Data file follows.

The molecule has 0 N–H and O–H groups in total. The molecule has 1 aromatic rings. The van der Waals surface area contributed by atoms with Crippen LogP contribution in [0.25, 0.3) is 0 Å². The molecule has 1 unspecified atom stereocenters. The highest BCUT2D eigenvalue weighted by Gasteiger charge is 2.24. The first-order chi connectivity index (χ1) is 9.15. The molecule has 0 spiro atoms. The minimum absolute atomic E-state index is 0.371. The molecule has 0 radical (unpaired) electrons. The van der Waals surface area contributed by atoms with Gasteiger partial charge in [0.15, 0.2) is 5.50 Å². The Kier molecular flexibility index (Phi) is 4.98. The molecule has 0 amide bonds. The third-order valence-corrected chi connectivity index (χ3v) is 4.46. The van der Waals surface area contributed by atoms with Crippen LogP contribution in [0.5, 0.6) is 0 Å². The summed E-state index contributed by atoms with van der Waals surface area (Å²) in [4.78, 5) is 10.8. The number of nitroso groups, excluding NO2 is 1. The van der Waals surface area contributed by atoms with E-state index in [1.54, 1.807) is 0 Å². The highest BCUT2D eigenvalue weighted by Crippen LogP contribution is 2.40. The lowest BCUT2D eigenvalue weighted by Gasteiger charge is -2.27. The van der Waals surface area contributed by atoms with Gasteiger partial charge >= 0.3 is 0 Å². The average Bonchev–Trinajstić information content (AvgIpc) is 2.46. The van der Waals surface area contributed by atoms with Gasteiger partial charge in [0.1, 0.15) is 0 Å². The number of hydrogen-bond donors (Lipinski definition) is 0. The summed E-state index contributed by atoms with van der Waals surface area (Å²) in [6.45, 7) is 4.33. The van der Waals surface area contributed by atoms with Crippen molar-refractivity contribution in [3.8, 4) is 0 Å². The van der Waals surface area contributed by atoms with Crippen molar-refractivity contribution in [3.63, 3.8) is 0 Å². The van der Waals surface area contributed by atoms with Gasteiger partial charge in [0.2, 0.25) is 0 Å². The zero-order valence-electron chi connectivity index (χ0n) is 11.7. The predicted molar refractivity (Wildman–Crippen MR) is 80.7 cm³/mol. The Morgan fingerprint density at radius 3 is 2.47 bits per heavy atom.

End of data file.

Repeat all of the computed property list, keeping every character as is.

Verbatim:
The molecule has 0 N–H and O–H groups in total. The molecule has 1 aromatic rings. The van der Waals surface area contributed by atoms with Crippen LogP contribution in [0.25, 0.3) is 0 Å². The molecule has 1 unspecified atom stereocenters. The highest BCUT2D eigenvalue weighted by Gasteiger charge is 2.24. The first-order chi connectivity index (χ1) is 9.15. The molecule has 0 spiro atoms. The minimum absolute atomic E-state index is 0.371. The molecule has 0 radical (unpaired) electrons. The van der Waals surface area contributed by atoms with Gasteiger partial charge in [0.15, 0.2) is 5.50 Å². The Kier molecular flexibility index (Phi) is 4.98. The molecule has 0 amide bonds. The third-order valence-corrected chi connectivity index (χ3v) is 4.46. The van der Waals surface area contributed by atoms with Crippen LogP contribution in [0.5, 0.6) is 0 Å². The summed E-state index contributed by atoms with van der Waals surface area (Å²) in [4.78, 5) is 10.8. The number of nitroso groups, excluding NO2 is 1. The van der Waals surface area contributed by atoms with E-state index in [1.54, 1.807) is 0 Å². The highest BCUT2D eigenvalue weighted by Crippen LogP contribution is 2.40. The lowest BCUT2D eigenvalue weighted by Gasteiger charge is -2.27. The van der Waals surface area contributed by atoms with Gasteiger partial charge >= 0.3 is 0 Å². The average Bonchev–Trinajstić information content (AvgIpc) is 2.46. The van der Waals surface area contributed by atoms with Gasteiger partial charge in [0.1, 0.15) is 0 Å². The number of hydrogen-bond donors (Lipinski definition) is 0. The summed E-state index contributed by atoms with van der Waals surface area (Å²) in [6.45, 7) is 4.33. The van der Waals surface area contributed by atoms with Crippen molar-refractivity contribution in [3.8, 4) is 0 Å². The van der Waals surface area contributed by atoms with Crippen molar-refractivity contribution in [3.63, 3.8) is 0 Å². The van der Waals surface area contributed by atoms with Gasteiger partial charge in [0.2, 0.25) is 0 Å². The zero-order valence-electron chi connectivity index (χ0n) is 11.7. The predicted molar refractivity (Wildman–Crippen MR) is 80.7 cm³/mol. The Morgan fingerprint density at radius 3 is 2.47 bits per heavy atom.